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Comparative Toxicogenomics Database

Comparative Toxicogenomics Database (CTD)
Developer(s)Department of Biological Sciences at North Carolina State University and the Department of Bioinformatics, MDI Biological Laboratory
Initial release12 November 2004; 19 years ago (2004-11-12)
Available inEnglish
TypeBioinformatics, data analysis

The Comparative Toxicogenomics Database (CTD) is a public website and research tool launched in November 2004 that curates scientific data describing relationships between chemicals/drugs, genes/proteins, diseases, taxa, phenotypes, GO annotations, pathways, and interaction modules. The database is maintained by the Department of Biological Sciences at North Carolina State University.


The Comparative Toxicogenomics Database (CTD) is a public website and research tool that curates scientific data describing relationships between chemicals, genes/proteins, diseases, taxa, phenotypes, GO annotations, pathways, and interaction modules, launched on November 12, 2004.[1][2][3][4] The database is maintained by the Department of Biological Sciences at North Carolina State University.[citation needed]

Goals and objectives

One of the primary goals of CTD is to advance the understanding of the effects of environmental chemicals on human health on the genetic level, a field called toxicogenomics.

The etiology of many chronic diseases involves interactions between environmental factors and genes that modulate important physiological processes. Chemicals are an important component of the environment. Conditions such as asthma, cancer, diabetes, hypertension, immunodeficiency, and Parkinson's disease are known to be influenced by the environment; however, the molecular mechanisms underlying these correlations are not well understood. CTD may help resolve these mechanisms. The most up-to-date extensive list of peer-reviewed scientific articles about CTD is available at their publications page[5]

Core data

CTD is a unique resource where biocurators[6][7] read the scientific literature and manually curate four types of core data:

  • Chemical-gene interactions
  • Chemical-disease associations
  • Gene-disease associations
  • Chemical-phenotype associations

Data integration

By integrating the above four data sets, CTD automatically constructs putative chemical-gene-phenotype-disease networks to illuminate molecular mechanisms underlying environmentally-influenced diseases.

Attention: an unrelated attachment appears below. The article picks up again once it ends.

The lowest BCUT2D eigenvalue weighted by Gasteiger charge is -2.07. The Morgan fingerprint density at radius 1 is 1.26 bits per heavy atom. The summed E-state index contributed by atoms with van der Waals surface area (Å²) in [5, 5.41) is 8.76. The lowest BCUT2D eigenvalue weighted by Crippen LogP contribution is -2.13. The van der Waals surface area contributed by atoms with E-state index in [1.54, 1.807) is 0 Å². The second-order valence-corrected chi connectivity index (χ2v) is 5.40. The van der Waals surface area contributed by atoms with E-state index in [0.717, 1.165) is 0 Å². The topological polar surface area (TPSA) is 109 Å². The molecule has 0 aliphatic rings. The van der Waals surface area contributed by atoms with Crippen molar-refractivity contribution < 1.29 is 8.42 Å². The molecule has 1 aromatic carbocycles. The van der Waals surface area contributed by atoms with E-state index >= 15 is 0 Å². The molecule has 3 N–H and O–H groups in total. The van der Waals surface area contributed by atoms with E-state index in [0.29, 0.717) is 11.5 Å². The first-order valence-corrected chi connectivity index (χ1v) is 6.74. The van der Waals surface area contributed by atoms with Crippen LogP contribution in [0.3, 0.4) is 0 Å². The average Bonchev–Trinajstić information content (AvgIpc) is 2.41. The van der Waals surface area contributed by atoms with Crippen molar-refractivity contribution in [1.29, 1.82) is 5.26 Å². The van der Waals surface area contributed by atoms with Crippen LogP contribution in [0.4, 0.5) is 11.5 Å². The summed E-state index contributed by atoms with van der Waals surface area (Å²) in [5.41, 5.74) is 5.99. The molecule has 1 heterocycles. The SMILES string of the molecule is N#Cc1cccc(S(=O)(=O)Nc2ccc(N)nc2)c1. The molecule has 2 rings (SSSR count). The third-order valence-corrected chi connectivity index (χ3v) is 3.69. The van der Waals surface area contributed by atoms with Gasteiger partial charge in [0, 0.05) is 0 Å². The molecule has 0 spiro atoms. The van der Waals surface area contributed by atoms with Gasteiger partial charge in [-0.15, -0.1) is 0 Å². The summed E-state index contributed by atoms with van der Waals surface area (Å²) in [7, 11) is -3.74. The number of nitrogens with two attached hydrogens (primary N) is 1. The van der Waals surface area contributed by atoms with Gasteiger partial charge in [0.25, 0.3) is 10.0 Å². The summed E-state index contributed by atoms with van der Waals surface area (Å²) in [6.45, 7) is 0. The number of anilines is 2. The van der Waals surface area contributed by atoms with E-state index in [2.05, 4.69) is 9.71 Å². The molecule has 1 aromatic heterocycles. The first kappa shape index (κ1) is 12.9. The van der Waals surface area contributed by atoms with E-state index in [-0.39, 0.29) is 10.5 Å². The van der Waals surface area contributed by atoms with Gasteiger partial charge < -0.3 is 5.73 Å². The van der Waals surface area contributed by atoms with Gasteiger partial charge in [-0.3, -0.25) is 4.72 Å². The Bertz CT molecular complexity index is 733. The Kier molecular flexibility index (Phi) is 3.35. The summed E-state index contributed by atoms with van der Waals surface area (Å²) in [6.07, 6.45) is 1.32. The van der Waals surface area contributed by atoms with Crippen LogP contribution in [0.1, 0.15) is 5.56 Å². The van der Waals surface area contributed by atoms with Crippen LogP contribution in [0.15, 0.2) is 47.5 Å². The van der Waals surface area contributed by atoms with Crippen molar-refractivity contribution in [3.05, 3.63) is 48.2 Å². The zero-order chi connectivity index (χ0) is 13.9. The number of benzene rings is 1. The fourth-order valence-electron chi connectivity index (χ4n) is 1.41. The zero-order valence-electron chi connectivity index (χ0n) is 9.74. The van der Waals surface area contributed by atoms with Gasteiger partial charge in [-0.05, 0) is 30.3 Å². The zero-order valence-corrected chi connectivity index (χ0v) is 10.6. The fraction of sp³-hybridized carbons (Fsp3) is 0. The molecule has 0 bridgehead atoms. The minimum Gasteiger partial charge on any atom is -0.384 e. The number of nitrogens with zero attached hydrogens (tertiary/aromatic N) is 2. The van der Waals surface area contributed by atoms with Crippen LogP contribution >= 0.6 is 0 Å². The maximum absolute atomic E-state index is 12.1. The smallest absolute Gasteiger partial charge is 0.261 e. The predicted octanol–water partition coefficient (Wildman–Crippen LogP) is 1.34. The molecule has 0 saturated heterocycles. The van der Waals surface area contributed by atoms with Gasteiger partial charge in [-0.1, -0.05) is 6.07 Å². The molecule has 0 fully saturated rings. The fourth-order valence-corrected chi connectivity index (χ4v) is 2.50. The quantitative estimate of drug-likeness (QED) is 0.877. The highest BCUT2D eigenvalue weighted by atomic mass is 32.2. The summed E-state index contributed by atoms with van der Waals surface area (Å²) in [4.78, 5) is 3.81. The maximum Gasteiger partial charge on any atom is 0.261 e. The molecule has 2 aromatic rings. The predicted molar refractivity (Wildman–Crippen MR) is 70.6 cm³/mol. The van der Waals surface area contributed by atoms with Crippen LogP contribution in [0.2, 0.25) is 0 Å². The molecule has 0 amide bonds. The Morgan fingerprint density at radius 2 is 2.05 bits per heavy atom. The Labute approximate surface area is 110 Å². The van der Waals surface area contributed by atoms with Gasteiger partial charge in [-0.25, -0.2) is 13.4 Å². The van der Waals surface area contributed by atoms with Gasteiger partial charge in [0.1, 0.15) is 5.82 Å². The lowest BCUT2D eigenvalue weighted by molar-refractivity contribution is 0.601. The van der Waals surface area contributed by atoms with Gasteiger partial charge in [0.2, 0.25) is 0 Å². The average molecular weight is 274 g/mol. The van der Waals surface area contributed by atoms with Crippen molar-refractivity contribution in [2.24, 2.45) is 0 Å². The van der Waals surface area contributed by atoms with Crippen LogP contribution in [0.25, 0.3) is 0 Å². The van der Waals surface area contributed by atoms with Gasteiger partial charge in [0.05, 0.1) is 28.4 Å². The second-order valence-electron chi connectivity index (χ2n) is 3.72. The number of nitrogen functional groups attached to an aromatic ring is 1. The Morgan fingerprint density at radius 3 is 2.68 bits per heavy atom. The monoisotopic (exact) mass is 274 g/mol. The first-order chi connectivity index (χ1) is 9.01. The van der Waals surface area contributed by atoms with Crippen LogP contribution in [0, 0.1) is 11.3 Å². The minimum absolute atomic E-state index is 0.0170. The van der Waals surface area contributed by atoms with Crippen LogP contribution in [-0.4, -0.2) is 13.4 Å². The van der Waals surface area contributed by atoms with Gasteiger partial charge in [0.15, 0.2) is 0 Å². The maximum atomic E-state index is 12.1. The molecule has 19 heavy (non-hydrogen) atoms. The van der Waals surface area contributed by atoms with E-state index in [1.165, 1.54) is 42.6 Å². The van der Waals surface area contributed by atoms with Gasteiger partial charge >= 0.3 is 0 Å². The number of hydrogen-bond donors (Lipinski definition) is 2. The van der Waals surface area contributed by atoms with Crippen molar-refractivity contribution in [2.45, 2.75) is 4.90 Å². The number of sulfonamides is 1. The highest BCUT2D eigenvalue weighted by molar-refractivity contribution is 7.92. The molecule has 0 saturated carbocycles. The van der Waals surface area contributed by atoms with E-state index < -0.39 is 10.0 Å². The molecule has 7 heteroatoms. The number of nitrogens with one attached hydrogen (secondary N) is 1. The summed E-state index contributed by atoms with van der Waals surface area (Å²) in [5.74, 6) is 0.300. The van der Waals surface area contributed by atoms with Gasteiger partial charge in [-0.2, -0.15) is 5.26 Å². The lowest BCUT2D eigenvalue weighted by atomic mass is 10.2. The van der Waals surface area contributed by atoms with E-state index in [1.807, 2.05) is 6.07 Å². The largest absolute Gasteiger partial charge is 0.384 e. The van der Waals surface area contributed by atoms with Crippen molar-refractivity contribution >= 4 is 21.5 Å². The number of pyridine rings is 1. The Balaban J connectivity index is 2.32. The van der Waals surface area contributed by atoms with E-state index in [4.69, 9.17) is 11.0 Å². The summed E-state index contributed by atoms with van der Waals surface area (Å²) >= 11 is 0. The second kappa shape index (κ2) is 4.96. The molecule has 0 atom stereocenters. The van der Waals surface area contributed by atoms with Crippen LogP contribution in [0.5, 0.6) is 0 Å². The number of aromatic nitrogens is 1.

These inferred relationships are statistically scored and ranked and can be used by scientists and computational biologists to generate and verify testable hypotheses about toxicogenomic mechanisms and how they relate to human health.

Users can search CTD to explore scientific data for chemicals, genes, diseases, or interactions between any of these three concepts. Currently,[when?] CTD integrates toxicogenomic data for vertebrates and invertebrates.

CTD integrates data from or hyperlinks to these databases:


  1. ^ Mattingly CJ, Rosenstein MC, Colby GT, Forrest JN, Boyer JL (Sep 2006). "The Comparative Toxicogenomics Database (CTD): A Resource for Comparative Toxicological Studies". Journal of Experimental Zoology Part A: Comparative Experimental Biology. 305 (9): 689–92. doi:10.1002/jez.a.307. PMC 1586110. PMID 16902965.
  2. ^ Mattingly CJ, Rosenstein MC, Davis AP, Colby GT, Forrest JN, Boyer JL (Aug 2006). "The Comparative Toxicogenomics Database (CTD): A Cross-Species Resource for Building Chemical-Gene Interaction Networks". Toxicol. Sci. 92 (2): 587–95. doi:10.1093/toxsci/kfl008. PMC 1586111. PMID 16675512.
  3. ^ Mattingly CJ, Colby GT, Rosenstein MC, Forrest JN, Boyer JL (2004). "Promoting comparative molecular studies in environmental health research: an overview of the comparative toxicogenomics database (CTD)". Pharmacogenomics J. 4 (1): 5–8. doi:10.1038/sj.tpj.6500225. PMID 14735110.
  4. ^ Mattingly CJ, Colby GT, Forrest JN, Boyer JL (May 2003). "The Comparative Toxicogenomics Database (CTD)". Environ. Health Perspect. 111 (6): 793–5. doi:10.1289/ehp.6028. PMC 1241500. PMID 12760826. Archived from the original on 2010-06-06.
  5. ^ CTD Publications page
  6. ^ Bourne PE, McEntyre J (Oct 2006). "Biocurators: Contributors to the World of Science". PLOS Comput. Biol. 2 (10): e142. Bibcode:2006PLSCB...2..142B. doi:10.1371/journal.pcbi.0020142. PMC 1626157. PMID 17411327.
  7. ^ Salimi N, Vita R (Oct 2006). "The Biocurator: Connecting and Enhancing Scientific Data". PLOS Comput. Biol. 2 (10): e125. Bibcode:2006PLSCB...2..125S. doi:10.1371/journal.pcbi.0020125. PMC 1626147. PMID 17069454.
  8. ^ ChemIDplus US National Library of Medicine, n.d., retrieved 7 November 2015
  9. ^ diXa Data Warehouse n.d., retrieved 7 November 2015
  10. ^ Hendrickx, D. M.; Aerts, H. J. W. L.; Caiment, F.; Clark, D.; Ebbels, T. M. D.; Evelo, C. T.; Gmuender, H.; Hebels, D. G. A. J.; Herwig, R.; Hescheler, J.; Jennen, D. G. J.; Jetten, M. J. A.; Kanterakis, S.; Keun, H. C.; Matser, V.; Overington, J. P.; Pilicheva, E.; Sarkans, U.; Segura-Lepe, M. P.; Sotiriadou, I.; Wittenberger, T.; Wittwehr, C.; Zanzi, A.; Kleinjans, J. C. S. (12 December 2014). "diXa: a data infrastructure for chemical safety assessment". Bioinformatics. 31 (9): 1505–1507. doi:10.1093/bioinformatics/btu827. PMC 4410652. PMID 25505093.
  11. ^ Train online, Disease data European Molecular Biology Laboratory, n.d., retrieved 7 November 2015
  12. ^ NCBI Taxonomy
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Comparative Toxicogenomics Database
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